Nice reflections of a very interesting old pumping station. I will upload more pictures later ;-)
Cruquius is a village in the Dutch province of North Holland. It gets its name from Nicolaas Kruik (1678–1754), a Dutch land-surveyor and one of many promoters of a plan to pump the Haarlemmermeer (Haarlem lake) dry. Like many well-educated men of his time, he latinized his name to Nicolaas Samuel Cruquius. During his lifetime the issue of the Haarlem Lake and how to pump it dry was international news, as the following excerpt from the Virginia Gazette on May 31, 1751 illustrates:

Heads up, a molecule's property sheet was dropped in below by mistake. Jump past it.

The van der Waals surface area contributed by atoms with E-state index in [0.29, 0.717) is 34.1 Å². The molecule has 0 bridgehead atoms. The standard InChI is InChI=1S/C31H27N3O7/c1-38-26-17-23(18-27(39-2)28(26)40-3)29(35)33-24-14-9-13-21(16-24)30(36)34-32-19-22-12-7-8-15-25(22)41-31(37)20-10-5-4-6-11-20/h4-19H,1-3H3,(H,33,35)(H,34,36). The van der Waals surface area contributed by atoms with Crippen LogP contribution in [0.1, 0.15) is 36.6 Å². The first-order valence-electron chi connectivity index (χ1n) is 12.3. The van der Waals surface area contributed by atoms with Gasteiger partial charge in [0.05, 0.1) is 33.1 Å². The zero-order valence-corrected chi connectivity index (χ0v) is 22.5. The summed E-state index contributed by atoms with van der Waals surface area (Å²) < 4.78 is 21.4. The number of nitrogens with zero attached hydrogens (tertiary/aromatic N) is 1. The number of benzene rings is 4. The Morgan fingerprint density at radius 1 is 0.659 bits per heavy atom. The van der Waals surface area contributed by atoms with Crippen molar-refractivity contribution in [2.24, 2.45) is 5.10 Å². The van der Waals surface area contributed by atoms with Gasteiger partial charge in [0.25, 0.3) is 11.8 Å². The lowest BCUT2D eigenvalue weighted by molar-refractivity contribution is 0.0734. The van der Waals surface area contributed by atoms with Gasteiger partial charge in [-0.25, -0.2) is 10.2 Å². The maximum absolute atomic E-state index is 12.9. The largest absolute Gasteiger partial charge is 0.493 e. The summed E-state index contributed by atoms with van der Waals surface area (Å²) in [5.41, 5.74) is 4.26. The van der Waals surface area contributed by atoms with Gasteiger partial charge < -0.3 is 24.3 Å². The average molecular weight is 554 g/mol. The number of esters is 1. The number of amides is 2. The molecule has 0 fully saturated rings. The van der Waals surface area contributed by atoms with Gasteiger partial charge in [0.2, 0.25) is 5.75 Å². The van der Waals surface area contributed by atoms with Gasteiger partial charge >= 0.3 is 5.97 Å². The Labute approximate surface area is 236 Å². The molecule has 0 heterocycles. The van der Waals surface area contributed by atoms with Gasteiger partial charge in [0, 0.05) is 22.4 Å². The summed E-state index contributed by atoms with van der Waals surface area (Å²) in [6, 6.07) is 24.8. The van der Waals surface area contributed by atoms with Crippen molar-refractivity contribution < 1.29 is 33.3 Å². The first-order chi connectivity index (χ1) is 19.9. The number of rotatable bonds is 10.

As a tribute to former planners, the pumping stations of the Haarlemmermeer were named after them. The one at the mouth of the Spaarne river, near Heemstede, was called Cruquius. To service the mill, the workers who lived there founded the village of the same name. The dike was built in the 1840s, the pump started work in 1850 and in the three years that had been predicted a century before, the Haarlem lake was pumped dry. The pumping station Cruquius continued to work on and off until 1933, when it was made into a museum. The foreman's house was made into a café which it still is today.